9th District Councilmember-elect Rex Richardson isn’t just ready to take his new office on July 15—he’s ready to hit the ground running. With a series of key initiatives already underway to ease the transition between current Councilmember Steve Neal and himself, Richardson is planning to continue the progressive processes and projects that have been ongoing for the last few years in North Long Beach, starting first by putting the District’s infrastructure funds directly in the hands of his constituents.
“Neal placed a focus [during his term] on organizing residents and in addition to the quarterly North Long Beach assembly, we’ve gone from six neighborhood organizations to 11 or 12 today,” said Richardson. “All of that sets up for a more engaged community that can take on larger projects. The foundation has been laid under Neal and my role is to think bigger and grow the momentum that’s happening here.”
Richardson’s first step was to create an “Empower Uptown Transition Team,” a hand-picked group of residents, business owners, clergy members and nonprofit managers who will lay the groundwork for participatory budgeting in the 9th District.
Participatory budgeting is a relatively new (but already White House-approved) civic engagement process that will be used to decide how the District’s annual $250,000 infrastructure funds are allocated. Under the process—which has been used in Chicago, New York and Vallejo but until now never in Southern California—a group of local stakeholders define the rules of the budgeting process and then take it to the greater popularion who vote on, develop and vet all the individual projects themselves.
The Empower Uptown team, then, is spending the next few weeks determining those rules, such as when and where they want to host a series of assemblies, defining who will be eligible to vote on these projects, and coming up with a short list of potential priorities—from sidewalk and street repaving to lighting and security cameras to setting aside funds for the new Houghton Park Community Center—that residents will then be able to vote on.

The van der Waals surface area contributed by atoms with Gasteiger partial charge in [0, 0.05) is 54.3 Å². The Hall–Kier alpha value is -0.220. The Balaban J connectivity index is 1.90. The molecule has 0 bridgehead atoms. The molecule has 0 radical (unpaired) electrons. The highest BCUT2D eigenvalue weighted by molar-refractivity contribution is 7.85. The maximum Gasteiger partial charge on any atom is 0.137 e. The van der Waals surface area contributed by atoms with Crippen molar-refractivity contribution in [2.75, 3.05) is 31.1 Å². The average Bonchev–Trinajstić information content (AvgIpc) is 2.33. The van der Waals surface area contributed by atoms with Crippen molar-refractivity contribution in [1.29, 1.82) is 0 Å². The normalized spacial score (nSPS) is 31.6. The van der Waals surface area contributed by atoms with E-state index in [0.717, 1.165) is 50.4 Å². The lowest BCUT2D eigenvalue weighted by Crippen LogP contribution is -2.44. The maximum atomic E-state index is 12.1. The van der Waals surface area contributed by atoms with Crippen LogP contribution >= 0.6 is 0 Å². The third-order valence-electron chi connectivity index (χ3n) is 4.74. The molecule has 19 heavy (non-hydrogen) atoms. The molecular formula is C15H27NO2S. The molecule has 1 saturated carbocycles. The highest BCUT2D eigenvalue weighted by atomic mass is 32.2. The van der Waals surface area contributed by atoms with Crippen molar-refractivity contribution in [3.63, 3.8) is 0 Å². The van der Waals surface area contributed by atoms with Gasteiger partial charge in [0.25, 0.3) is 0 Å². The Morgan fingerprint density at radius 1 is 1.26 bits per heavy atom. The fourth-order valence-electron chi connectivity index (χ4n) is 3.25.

“This is me taking my power as a councilmember and giving it to the people and saying, ‘What do you think?’ For me it’s a simple decision,” said Richardson. “It’s essentially an elaborate survey and while you’re checking appetites on projects, you can ask attitudes on policy. If residents develop projects, it gets them engaged in discussion in a meaningful way so I’m not just spoon-feeding them my agenda.”
Of course previous councilmembers have engaged their constituents in various projects throughout the years, but never before with the intense relinquishing of control that participatory budgeting advocates. 5th District Councilmember Gerrie Schipske often holds community meetings to gauge opinions on important fiscal topics such as the annual City budget; 2nd District Councilemember Suja Lowenthal recently hosted a series of visioning surveys for the Broadway corridor to get input from residents; and even Neal has taken a survey on which streets in the 9th District residents thought should be re-paved.
But placing all of the budgeting responsibility directly in the hands of the people who the spending will affect is a far more intense process, one that Richardson says the 9th District is ready for.
“I’ve learned from Gerrie, James and Suja who have done similar budget engagement things before and I know my community and I know they’re ready for some more,” he said. “They want to get involved in changing North Long Beach so this project works perfectly.”
Beyond his transition team and bringing participatory budgeting to SoCal for the first time, Richardson wants to continue the Uptown Renaissance that is currently underway in North Long Beach. With a newly completed fire station, multiple updated parks, a new library under construction, a much-needed update to Jordan High School, a new business improvement district and the Atlantic Ave. rehabilitation project almost finished, this area of the city has the potential to again shine for residents and visitors in a way it has not in decades.
“The community is not made up of incidences of crime or buildings. It’s people,” Richardson said. “And the way you change and empower a community is to change the people. We have to empower residents to do things themselves.”
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